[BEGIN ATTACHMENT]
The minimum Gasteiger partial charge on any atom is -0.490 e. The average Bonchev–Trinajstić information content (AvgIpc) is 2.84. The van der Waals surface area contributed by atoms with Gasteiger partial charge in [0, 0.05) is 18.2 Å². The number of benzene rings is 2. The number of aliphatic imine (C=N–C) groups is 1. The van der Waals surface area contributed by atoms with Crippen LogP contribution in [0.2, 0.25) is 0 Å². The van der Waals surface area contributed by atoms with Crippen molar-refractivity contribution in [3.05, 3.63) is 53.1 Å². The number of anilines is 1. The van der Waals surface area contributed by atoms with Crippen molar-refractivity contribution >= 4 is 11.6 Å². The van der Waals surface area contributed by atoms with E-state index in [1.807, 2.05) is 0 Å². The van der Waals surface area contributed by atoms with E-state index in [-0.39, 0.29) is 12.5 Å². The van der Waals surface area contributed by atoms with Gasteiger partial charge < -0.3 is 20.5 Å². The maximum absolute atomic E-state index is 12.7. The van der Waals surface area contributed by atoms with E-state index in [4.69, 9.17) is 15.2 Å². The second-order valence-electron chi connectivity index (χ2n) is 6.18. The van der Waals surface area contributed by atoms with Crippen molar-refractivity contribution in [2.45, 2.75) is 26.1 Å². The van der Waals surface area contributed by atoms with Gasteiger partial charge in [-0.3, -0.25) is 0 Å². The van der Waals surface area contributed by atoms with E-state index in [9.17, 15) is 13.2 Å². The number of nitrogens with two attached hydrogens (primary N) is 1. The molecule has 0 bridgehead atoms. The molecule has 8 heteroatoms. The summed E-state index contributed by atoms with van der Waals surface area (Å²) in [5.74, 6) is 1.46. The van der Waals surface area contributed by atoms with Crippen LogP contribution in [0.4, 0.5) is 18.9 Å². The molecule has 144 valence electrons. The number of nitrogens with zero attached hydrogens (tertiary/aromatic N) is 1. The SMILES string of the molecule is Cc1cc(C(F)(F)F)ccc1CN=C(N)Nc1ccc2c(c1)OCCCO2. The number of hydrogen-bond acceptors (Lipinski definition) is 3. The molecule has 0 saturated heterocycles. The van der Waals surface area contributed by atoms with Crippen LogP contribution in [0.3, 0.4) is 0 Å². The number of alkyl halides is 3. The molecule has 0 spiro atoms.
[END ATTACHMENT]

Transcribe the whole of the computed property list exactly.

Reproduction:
The minimum Gasteiger partial charge on any atom is -0.490 e. The average Bonchev–Trinajstić information content (AvgIpc) is 2.84. The van der Waals surface area contributed by atoms with Gasteiger partial charge in [0, 0.05) is 18.2 Å². The number of benzene rings is 2. The number of aliphatic imine (C=N–C) groups is 1. The van der Waals surface area contributed by atoms with Crippen LogP contribution in [0.2, 0.25) is 0 Å². The van der Waals surface area contributed by atoms with Crippen molar-refractivity contribution in [3.05, 3.63) is 53.1 Å². The number of anilines is 1. The van der Waals surface area contributed by atoms with Crippen molar-refractivity contribution >= 4 is 11.6 Å². The van der Waals surface area contributed by atoms with E-state index in [1.807, 2.05) is 0 Å². The van der Waals surface area contributed by atoms with E-state index in [-0.39, 0.29) is 12.5 Å². The van der Waals surface area contributed by atoms with Gasteiger partial charge < -0.3 is 20.5 Å². The maximum absolute atomic E-state index is 12.7. The van der Waals surface area contributed by atoms with E-state index in [4.69, 9.17) is 15.2 Å². The second-order valence-electron chi connectivity index (χ2n) is 6.18. The van der Waals surface area contributed by atoms with Crippen molar-refractivity contribution in [2.45, 2.75) is 26.1 Å². The van der Waals surface area contributed by atoms with Gasteiger partial charge in [-0.3, -0.25) is 0 Å². The van der Waals surface area contributed by atoms with E-state index in [9.17, 15) is 13.2 Å². The number of nitrogens with two attached hydrogens (primary N) is 1. The molecule has 0 bridgehead atoms. The molecule has 8 heteroatoms. The summed E-state index contributed by atoms with van der Waals surface area (Å²) in [5.74, 6) is 1.46. The van der Waals surface area contributed by atoms with Crippen LogP contribution in [0.4, 0.5) is 18.9 Å². The molecule has 144 valence electrons. The number of nitrogens with zero attached hydrogens (tertiary/aromatic N) is 1. The SMILES string of the molecule is Cc1cc(C(F)(F)F)ccc1CN=C(N)Nc1ccc2c(c1)OCCCO2. The number of hydrogen-bond acceptors (Lipinski definition) is 3. The molecule has 0 saturated heterocycles. The van der Waals surface area contributed by atoms with Crippen LogP contribution in [0.3, 0.4) is 0 Å². The number of alkyl halides is 3. The molecule has 0 spiro atoms.